“I didn’t really want to hang with Mando anyway,” he says, but I catch him standing on his tiptoes to sneak a peek of the floats.
Walking around Sevilla, we are captivated by its unpretentious ease and sacred simplicity. It does not make a conspicuous effort to be anything more than a beautiful city in the middle of the most beautiful country in the world. It only exists, and it encourages those within its walls to do the same. Be. And we do. We are. We live as we wish to. We drink what we want and we are what we want. It is new, different, a perfect summary of Spanish libertad.
One night, I sit outside with Vanessa and over a few bottles of wine we manage to share our lives. We cry and hold each other and I tell her how I’m scared of losing everything I worked so hard to gain here.
“What if we go back and everything’s the same?” I ask. Vanessa, trying desperately to hold on to the boy she left behind, shakes her head emphatically.
“What if we go back and everything’s different?” she asks.
Sunday morning (or perhaps Saturday night), Tom and I play Easter Bunny. We bought little goodies for the others (including nips of alcohol for the “grown-up” Easter Bunny in all of us) and made a scavenger hunt full of clues. It was Tom’s idea.
“It’s something my mom does,” he says, shrugging, capturing my heart even more.
I wake up with a little handwritten note next to my head, signed “The Easter Bunny,” in Tom’s handwriting. It is a note I will lose somewhere in Sevilla, a permanent signature from him to me, with the real message unwritten: I swear I loved you, once, I swore our love would last.
It began to end in June. We had been back for a month, maybe more. I’d spent weekends with his family, he with mine. I’d traveled up to Boston, where he was working a demanding internship that might have led to a job in the finance industry (it didn’t). He did a lot of buying and selling of companies that we weren’t allowed to talk about. He came to New York, where I was quickly becoming disillusioned with the non-profit work to which I’d planned to devote my life. I was quickly falling out of love with my home there as well.
I’d like to say it was the distance that kicked our asses, but I think it was actually our over-eagerness to compensate for it. We saw each other every weekend for a little while (for a long while), and that was too much.
“I just want my freedom,” he says the night things spiral out of control.
He’d come to New York to go to a Mets game with his friends. He saw me in the morning, gave me a birthday present: a journal, a card, a turquoise necklace with “Adventurer” engraved on the back.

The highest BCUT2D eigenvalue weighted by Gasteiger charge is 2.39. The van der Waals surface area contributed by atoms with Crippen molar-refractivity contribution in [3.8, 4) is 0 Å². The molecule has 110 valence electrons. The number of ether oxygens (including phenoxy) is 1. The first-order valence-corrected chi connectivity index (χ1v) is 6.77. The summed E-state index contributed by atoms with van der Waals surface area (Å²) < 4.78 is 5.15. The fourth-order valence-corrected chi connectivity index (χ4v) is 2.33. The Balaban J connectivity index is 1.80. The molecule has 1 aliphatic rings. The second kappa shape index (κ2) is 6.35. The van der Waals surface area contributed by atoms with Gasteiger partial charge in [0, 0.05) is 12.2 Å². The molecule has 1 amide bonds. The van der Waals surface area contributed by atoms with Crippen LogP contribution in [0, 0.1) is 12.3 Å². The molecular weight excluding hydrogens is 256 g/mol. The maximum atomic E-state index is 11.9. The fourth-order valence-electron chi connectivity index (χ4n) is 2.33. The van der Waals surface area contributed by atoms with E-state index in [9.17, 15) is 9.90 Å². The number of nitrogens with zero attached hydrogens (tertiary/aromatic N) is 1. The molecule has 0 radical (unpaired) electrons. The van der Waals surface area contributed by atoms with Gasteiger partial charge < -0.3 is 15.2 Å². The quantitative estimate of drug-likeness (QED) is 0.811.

He’d come to New York to go to a Mets game with his friends. He saw me in the morning, gave me a birthday present: a journal, a card, a turquoise necklace with “Adventurer” engraved on the back. He left at noon, but he planned on staying with me that night. I text him later, asking how we are going to meet up. He invites me to hang out with him and his friends.
“You should come,” he says. “It will be easier that way.”
Later, when I am free, I text him again, trying to find him. He evades me and finally I ask, “Are we going to meet up or what?” And he tells me no, he’s going out to the bars with his friends—I cannot join, I am not 21 for 26 more hours—but he’ll “text [me] later to let [him] in.”
(“This isn’t Spain anymore,” he says later, sobbing in my bed. “You’re not the only one I want to hang out with. I have to be able to see my friends.”)
I tell him on the phone to go out if he wants to, but then to stay instead with his friend.
“I need my stuff,” he says. “My stuff is in your room.”
“You can get it now, or you can get it tomorrow morning,” I reply. “Doesn’t matter to me.”
“That would be at, like, 6 a.m.,” Tom says flatly.
“Doesn’t matter to me,” I repeat, calmly. He is silent.
“I’ll come now,” he says.
We meet on a street corner halfway between where he was (on 6th) and where I was (on 10th). A taxi stops, and we ride back to my apartment on 31st and 9th. Inside the taxi, he erupts, spewing words at me that sting my skin, spit on fire, pausing only to apologize to the driver: “I’m sorry, sir, I just, I’m sorry.”
I do not register what he yells. Even though I’m (mostly) sober, I still won’t remember in the morning. All I can fathom is his voice, angry and strained, screaming at me (did he just curse?). I grow small in the seat, try to imagine Spain Tom doing this, and I can’t. Next to me a redhead is hurling anger at me carelessly, painfully. Todo saldrá bien, I think, staring straight ahead. It will all be okay.
In my room, he grabs his duffel bag, turns to look at me.
“Aren’t you going to ask me to stay?” he spits.
Somehow, we spiral into a discussion where he begins to tell me he’s worried his family doesn’t like me; he’s worried his friends don’t like me; he can’t be the guy who forgets all his friends because he has a girlfriend; he hates those guys.
“I need my freedom,” he repeats, and I am struck by the truth of this statement and yet the irony.
“We talk for maybe an hour a day, see each other some weekends,” I say halfheartedly. “You can’t get much more freedom and still be in a relationship.”
He begins to cry, rocks back and forth on my bed, and soon I am crying too. I do not understand how we have gotten here. The other weekend, the Fourth of July, I was mean about him going home first. I thought we were going to have more time together; was that too much pressure, did I hurt him too badly?
“What am I doing?” I keep repeating. “What part do I have in making you feel like this?”
He begins to talk about his internship, about how stressed he is. “I can’t travel this much, Annie, I can’t be in three different places on the weekends, I can’t do it.”